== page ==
My one main concern upon viewing the SVC data in particular is that the tirasemtiv arm had lower baseline SVCs than the placebo arm to begin with (and this was confirmed to be statistically significant). I believe that this may result in the reduced rate of decline being less significant than it is on the surface. This is particularly true at 4 and 8 weeks. Below is a table related to this, with the baseline and changes from baseline being pulled directly from Cytokinetics data. The SVC at a given week is extrapolated from the data:
Summary of SVC Data
|Placebo Change in SVC||Tirasemtiv Change in SVC||Placebo SVC||Tirasemtiv SVC|
If you look at just the change in SVC (as Cytokinetics did in their presentation), then all three subsequent data points are significant with the data at Week 12 being the most significant. If I look at this data on its face, it appears to me that from baseline to Week 4 the placebo group worsened to make them more in-line with where the tirasemtiv group was to begin with. There was no significant difference in the change from Week 4 to Week 8 (both worsened by about 2). However, from Week 8 to Week 12 the placebo group continued to worsen and the tirasemtiv group stayed almost the same. This led to the tirasemtiv arm having a better SVC at the end of the study than the placebo arm despite being worse to begin with. This fact could be very encouraging and, given that the dropout rate in the tirasemtiv arm was higher, may be further evidence that a subgroup who tolerated tirasemtiv did very well on the drug. It may also indicate that prolonged use of the medication (when tolerated) builds an effect. Alternatively, those left in the tirasemtiv arm at 12 weeks could have had a higher baseline SVC to begin with and this would skew the results. However, NONE of my point here was addressed at the presentation or discussed in the Q&A that followed. I was very surprised that this was glossed over without being addressed.
Omecamtiv Mecarbil COSMIC-AF Study
COSMIC-AF is a Phase 2b of an oral form of Omecamtiv Mecarbil that recently began enrollment in an expansion phase. Cytokinetics and Amgen altered this study following the ATOMIC results and this led to a delay in the study. The primary changes made relate to the dosing and length of the study. This appears to be a smart scientific decision based on the efficacy and tolerance of OM in the ATOMIC study as discussed above. Unfortunately, it means that results of this study will likely not be available until sometime in 2015. Even if the study was fully enrolled tomorrow (which is unlikely), it would take November to complete the study. I expect that results will be approximately 6-8 months after the announcement of completion of enrollment, which I do not expect until late 2014. At this point I would guess that a reasonable target for results would be the European Society of Cardiology meeting in September 2015.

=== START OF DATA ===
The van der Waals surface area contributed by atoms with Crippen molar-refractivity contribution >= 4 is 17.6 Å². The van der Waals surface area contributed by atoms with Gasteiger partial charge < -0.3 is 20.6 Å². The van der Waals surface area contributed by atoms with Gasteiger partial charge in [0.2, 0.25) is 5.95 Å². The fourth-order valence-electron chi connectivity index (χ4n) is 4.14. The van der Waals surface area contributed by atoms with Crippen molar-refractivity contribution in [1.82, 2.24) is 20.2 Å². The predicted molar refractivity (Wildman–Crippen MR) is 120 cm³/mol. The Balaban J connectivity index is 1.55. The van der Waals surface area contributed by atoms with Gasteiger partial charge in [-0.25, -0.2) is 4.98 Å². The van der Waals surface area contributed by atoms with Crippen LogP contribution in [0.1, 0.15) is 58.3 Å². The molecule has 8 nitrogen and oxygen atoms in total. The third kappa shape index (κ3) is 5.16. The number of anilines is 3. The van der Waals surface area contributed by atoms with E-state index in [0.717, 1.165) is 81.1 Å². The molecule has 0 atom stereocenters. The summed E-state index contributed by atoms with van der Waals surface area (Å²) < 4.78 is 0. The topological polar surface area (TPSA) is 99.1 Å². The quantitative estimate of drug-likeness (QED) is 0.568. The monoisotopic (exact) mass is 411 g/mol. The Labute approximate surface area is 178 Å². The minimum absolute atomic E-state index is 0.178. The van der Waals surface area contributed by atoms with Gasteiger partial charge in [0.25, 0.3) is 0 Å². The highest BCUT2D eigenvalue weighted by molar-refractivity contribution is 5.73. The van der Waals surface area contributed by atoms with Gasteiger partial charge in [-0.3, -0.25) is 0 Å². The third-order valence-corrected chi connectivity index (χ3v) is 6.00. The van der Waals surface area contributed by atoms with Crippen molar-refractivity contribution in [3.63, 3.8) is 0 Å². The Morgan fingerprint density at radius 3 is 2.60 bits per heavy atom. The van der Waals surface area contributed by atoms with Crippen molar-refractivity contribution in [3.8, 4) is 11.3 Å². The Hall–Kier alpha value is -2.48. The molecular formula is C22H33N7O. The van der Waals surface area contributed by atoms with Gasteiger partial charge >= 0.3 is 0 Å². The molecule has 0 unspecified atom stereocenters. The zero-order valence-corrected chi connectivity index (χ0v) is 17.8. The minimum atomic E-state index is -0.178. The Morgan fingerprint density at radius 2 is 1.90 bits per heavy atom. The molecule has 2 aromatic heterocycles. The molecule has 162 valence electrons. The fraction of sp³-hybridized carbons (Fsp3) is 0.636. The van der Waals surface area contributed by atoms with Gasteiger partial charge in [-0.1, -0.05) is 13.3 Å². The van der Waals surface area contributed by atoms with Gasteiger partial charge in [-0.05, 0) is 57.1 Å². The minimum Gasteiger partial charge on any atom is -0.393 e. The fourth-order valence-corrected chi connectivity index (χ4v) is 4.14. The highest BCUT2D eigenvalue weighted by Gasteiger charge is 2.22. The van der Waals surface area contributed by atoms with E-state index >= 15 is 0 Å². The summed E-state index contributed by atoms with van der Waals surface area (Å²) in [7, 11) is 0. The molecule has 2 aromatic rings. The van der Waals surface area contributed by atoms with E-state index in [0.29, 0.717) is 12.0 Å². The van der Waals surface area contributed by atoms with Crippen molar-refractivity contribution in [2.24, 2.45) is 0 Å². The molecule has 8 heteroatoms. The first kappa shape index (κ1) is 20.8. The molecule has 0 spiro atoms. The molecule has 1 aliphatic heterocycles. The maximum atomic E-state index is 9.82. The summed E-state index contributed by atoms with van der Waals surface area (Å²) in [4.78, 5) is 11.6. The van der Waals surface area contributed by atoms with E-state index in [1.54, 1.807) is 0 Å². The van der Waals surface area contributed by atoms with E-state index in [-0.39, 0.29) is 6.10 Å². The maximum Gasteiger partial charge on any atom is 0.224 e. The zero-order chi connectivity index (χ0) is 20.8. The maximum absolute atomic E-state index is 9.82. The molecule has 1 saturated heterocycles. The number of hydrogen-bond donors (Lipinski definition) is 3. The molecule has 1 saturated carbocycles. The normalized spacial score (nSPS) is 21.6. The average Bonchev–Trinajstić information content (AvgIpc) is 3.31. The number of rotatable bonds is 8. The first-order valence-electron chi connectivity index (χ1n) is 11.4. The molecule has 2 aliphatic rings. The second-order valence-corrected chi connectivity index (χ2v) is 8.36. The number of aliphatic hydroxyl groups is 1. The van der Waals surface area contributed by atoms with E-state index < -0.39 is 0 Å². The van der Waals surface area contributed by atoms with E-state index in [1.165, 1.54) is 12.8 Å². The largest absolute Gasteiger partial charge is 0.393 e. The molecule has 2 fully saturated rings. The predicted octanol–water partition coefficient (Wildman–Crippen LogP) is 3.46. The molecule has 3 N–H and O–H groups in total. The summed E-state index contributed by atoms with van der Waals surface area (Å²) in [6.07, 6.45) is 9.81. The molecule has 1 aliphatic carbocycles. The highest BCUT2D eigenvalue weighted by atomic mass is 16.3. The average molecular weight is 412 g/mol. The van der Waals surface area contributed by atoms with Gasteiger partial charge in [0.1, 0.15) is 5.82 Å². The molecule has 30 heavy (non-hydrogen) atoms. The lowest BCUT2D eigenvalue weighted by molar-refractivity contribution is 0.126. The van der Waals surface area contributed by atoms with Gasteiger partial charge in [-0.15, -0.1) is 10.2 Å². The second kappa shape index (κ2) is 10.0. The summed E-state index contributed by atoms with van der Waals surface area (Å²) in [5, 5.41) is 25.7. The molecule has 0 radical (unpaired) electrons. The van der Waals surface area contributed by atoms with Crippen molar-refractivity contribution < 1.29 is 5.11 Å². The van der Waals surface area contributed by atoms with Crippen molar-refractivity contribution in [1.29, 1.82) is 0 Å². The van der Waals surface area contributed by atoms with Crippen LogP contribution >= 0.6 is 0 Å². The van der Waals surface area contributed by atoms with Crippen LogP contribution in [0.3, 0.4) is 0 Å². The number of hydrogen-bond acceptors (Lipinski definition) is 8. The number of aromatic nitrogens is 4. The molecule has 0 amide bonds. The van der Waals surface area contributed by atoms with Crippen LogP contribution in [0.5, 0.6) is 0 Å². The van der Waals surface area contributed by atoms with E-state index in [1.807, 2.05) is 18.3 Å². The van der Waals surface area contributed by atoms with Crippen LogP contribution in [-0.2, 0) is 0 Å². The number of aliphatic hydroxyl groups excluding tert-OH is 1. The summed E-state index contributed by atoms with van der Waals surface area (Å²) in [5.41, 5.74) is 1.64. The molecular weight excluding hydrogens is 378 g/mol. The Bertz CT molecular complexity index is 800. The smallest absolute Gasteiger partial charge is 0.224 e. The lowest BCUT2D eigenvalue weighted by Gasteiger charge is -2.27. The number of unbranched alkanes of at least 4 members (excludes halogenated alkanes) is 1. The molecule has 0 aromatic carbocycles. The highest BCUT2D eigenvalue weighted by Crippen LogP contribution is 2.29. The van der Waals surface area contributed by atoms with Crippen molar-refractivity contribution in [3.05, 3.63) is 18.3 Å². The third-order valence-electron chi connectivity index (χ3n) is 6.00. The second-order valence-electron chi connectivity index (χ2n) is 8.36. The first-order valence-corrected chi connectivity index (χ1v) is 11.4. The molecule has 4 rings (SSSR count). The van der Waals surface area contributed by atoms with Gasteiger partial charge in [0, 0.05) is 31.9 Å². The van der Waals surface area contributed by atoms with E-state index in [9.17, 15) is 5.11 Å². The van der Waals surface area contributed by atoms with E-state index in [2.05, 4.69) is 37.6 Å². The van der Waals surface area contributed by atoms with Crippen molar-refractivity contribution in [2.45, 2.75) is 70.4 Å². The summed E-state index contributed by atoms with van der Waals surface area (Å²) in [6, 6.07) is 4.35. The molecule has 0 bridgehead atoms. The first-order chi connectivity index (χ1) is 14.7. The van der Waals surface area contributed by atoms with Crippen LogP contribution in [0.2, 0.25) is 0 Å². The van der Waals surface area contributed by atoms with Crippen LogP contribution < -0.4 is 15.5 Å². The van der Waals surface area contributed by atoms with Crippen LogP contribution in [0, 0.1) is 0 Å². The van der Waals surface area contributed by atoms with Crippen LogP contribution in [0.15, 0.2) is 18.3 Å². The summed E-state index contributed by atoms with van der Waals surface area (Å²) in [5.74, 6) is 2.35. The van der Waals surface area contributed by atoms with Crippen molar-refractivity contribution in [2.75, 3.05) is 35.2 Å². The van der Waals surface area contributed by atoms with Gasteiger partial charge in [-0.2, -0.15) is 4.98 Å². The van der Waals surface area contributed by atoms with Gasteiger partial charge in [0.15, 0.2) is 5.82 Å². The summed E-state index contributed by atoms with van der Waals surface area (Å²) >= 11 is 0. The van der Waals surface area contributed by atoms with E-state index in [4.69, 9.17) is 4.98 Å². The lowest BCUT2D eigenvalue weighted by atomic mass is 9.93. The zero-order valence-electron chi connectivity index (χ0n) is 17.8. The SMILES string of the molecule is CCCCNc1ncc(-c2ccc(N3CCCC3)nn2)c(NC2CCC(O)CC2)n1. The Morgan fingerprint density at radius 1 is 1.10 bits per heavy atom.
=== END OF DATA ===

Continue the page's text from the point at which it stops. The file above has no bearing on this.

It is important to note the endpoints for this study. The primary endpoint is related to safety, tolerability, and pharmacokinetics. With the exception of the MI concern in ATOMIC, these are measures that OM has generally done very well with. It is my opinion that this is a MUCH easier endpoint to meet than the above two "failed" studies. Secondary endpoints for COSMIC are numerous and related to cardiac function parameters, HR, and n-terminal BNP. OM has generally done very well with regards to cardiac function parameters (especially Systolic Ejection time, which I would almost guarantee to be positive). HR may be a concern and that is one that I would not be surprised with negative results. n-terminal BNP may also be a challenge, but if positive would probably guarantee advancement to P3 assuming reasonable safety/tolerability.
Advancement to Phase 3